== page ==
Scout heads civilian monument beautification
June 9, 2011
ABERDEEN PROVING GROUND, Md. - A rededication ceremony that took place at Aberdeen Proving Ground South (Edgewood) May 30, all began when a local Boy Scout wanted to honor government civilians who lost their lives while serving on Aberdeen Proving Ground.
Thinking it would make a fitting Eagle Scout project, he proposed a project to post officials that would allow him to erect a monument. Was surprised to learn that the installation already had one.
The World War II-era monument had gone largely unnoticed in recent years so 14-year-old Tommy Surdu refocused his efforts on reviving the monument and educating the community on its existence and significance.
Surdu, a Scout with Troop 810, St. Francis de Sales in Abingdon, led the undertaking from proposal to completion, taking on endless tasks that included researching the history of the site, planning, organizing and documenting every detail of its revitalization.
Surdu is the son of Col. John R. Surdu, military deputy to the U.S. Army Communications-Electronics, Research, Development and Engineering Center.
“When I found out a monument existed and then saw its condition, I decided to beautify it instead of building one,” the young Surdu said.
He said planning began in September 2010. After talking to his father and Scout master, he was directed to APG South workers including historian Jeff Smart who provided him with much of the information about the structure.
“I worked on the proposal little by little, sometimes every night,” he said, adding that he received final approval from the garrison during the Christmas season.
Surdu’s planning book contains every minute detail from diagramed measurements of the site, to projected supplies, tools and man hours.
Troop 810 Scout master Walt Scowden said that despite Surdu’s young age, he has well developed leadership qualities.
“Planning for a project like this has to be so thorough that if he couldn’t be here for whatever reason, we could actually be able to pick up his book and complete the project,” Scowden said. “Tommy more than met that requirement. He’s a very good leader and he’s been very thorough. And, he’ll be the youngest Eagle Scout we have in our troop.”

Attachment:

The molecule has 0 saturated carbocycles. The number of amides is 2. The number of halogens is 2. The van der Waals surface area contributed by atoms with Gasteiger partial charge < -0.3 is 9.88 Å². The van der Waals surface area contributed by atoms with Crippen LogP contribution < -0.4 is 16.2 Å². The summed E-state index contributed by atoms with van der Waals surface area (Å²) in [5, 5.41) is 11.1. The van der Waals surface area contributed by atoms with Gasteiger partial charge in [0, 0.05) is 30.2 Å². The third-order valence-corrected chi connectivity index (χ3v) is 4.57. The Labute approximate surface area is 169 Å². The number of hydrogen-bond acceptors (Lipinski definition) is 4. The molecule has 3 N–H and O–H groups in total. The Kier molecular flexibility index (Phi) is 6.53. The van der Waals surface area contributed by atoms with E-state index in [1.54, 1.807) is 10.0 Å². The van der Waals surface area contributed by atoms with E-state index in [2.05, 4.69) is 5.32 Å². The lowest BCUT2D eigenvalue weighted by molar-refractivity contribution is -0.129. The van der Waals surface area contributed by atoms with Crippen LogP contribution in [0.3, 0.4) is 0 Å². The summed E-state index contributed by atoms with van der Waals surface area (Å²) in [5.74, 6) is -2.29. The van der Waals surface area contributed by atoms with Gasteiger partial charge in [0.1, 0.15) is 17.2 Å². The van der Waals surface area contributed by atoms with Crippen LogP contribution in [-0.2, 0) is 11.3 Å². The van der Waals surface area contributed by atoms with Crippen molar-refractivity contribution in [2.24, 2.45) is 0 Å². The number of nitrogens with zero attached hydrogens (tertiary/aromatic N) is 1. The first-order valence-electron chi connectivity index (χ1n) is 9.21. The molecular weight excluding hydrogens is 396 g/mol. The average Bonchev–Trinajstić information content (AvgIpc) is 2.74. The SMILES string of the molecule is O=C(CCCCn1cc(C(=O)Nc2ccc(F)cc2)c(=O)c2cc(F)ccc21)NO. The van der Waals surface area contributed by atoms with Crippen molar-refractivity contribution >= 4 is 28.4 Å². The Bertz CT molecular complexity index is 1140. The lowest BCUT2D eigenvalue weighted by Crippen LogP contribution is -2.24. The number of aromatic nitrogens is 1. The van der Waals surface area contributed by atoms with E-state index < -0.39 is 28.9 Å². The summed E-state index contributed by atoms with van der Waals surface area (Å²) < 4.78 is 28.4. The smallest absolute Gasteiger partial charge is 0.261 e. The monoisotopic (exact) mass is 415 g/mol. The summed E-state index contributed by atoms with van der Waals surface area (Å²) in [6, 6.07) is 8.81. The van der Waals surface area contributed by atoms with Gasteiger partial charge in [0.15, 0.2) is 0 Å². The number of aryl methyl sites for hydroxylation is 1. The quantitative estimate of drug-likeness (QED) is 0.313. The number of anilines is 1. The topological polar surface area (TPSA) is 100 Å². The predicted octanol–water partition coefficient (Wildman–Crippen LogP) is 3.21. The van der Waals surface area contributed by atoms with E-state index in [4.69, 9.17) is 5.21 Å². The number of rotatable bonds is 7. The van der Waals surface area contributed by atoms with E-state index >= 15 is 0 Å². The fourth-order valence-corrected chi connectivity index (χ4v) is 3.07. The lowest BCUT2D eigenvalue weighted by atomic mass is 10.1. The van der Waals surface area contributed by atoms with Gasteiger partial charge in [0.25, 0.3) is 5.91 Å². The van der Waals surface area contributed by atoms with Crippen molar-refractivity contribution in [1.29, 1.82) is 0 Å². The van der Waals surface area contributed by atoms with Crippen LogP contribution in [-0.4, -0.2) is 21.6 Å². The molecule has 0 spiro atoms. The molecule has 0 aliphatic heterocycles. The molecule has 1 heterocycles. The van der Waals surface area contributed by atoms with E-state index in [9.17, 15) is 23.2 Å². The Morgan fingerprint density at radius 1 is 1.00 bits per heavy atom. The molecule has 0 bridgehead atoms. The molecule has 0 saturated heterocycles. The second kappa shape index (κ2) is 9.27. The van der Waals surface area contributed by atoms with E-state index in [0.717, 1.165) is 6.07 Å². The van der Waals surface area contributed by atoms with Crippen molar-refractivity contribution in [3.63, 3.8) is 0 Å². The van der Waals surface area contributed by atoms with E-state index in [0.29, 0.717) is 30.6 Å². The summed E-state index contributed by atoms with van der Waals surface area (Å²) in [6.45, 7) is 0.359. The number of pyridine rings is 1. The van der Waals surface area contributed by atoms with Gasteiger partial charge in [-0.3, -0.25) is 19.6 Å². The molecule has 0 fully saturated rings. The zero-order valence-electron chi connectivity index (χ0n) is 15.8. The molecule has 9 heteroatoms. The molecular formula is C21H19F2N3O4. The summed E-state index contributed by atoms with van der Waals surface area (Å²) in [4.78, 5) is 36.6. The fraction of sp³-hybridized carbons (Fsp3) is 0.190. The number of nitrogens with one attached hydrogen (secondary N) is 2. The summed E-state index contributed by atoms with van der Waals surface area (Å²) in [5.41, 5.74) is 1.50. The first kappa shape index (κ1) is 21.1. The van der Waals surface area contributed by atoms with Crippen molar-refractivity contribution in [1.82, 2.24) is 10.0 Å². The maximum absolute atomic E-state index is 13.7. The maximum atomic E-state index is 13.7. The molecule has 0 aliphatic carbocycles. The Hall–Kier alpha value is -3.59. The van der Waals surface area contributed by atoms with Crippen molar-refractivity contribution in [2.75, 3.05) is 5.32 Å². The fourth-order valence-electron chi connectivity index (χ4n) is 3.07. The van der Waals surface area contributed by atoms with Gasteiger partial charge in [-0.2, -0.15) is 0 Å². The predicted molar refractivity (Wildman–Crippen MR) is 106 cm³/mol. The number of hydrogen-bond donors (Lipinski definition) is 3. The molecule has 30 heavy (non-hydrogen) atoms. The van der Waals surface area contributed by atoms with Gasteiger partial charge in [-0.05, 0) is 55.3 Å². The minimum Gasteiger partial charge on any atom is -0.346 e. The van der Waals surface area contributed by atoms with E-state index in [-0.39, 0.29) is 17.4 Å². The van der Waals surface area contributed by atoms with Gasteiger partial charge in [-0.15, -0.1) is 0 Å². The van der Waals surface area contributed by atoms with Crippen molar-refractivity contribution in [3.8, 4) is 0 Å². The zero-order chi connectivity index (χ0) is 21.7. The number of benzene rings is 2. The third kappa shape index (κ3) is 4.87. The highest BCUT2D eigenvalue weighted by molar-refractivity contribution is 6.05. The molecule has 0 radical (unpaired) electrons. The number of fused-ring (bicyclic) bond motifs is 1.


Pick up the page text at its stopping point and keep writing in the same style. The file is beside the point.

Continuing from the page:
The scouts of Troop 810 and several volunteers descended on the site May 7 and 8 and spent the weekend digging holes, mulching and planting flowers and shrubs, assembling and installing park benches in cement, scrubbing the granite memorial and performing numerous other beautification tasks.
Tommy even assisted in planning the dedication program which featured Col. Orlando W. Ortiz, APG garrison and deputy installation commander, as the guest speaker. Guests in attendance included Maj. Gen. Genaro Dellarocco, commander of the U.S. Army Test and Evaluation Command and Joseph Wienand, technical director of the Edgewood Chemical Biological Center.
Surdu’s father, who hosted the event, said the site represents 386 hours of research, planning and labor. He said it was fitting that the ceremony was conducted on Memorial Day, just prior to the installation ceremony at the Edgewood Arsenal Cemetery.
“Typically, we concentrate on our fallen military. Rededication of this monument allows us to remember the sacrifices of our civilian workers as well,” he said.
Ortiz said that while it took teamwork to bring the project to fruition, Tommy Surdu’s individual contributions could not be overlooked.
“It was Tommy who had the drive and initiative to conceive the idea, design the reconstruction, coordinate resources, oversee the physical labor and plan this ceremony,” he said, adding that by his actions, Surdu successfully reminds current and future observers of the often overlooked contributions of government civilians.
“He forces us to remember that Soldiers are not the only members of our Army to perish in support of our nation, but civil servants do also,” he said. “We must always remember it takes a team … Soldiers, civilians and contractors, working together. “Tommy, thank you for raising our consciousness.”
The site sits on Magnolia Road between Hoadley and Wise roads near the APG South shoppette. Surrounded by trees, it consists of three bricked walkways leading up to the 7-foot Port Deposit granite slab with a brass plaque that reads “In honored memory of those civilian employees of Edgewood Arsenal who made the supreme sacrifice for their country. Presented by the Employees Welfare Association, 1946.”
Visitors to the site can also read about the history of the monument. Installed by the Scout troop alongside the monument, there is a stand, constructed and donated by Tom Mitchell. The stand contains a book with information assembled by Surdu that details the monument’s history.
Surdu said he was grateful for help and support from Ortiz and Lori Austin, garrison staff action specialist; Tony Hale from the Directorate of Public Works; Tom Mitchell, builder and donator of the bookstand and other on and off-post organizations and volunteers. Other contributors included the Country Garden Center, Wendy’s Restaurant, Lowes, the Edgewood Shoppette, Dee’s Florist, Oakland Living and several adult and youth volunteers.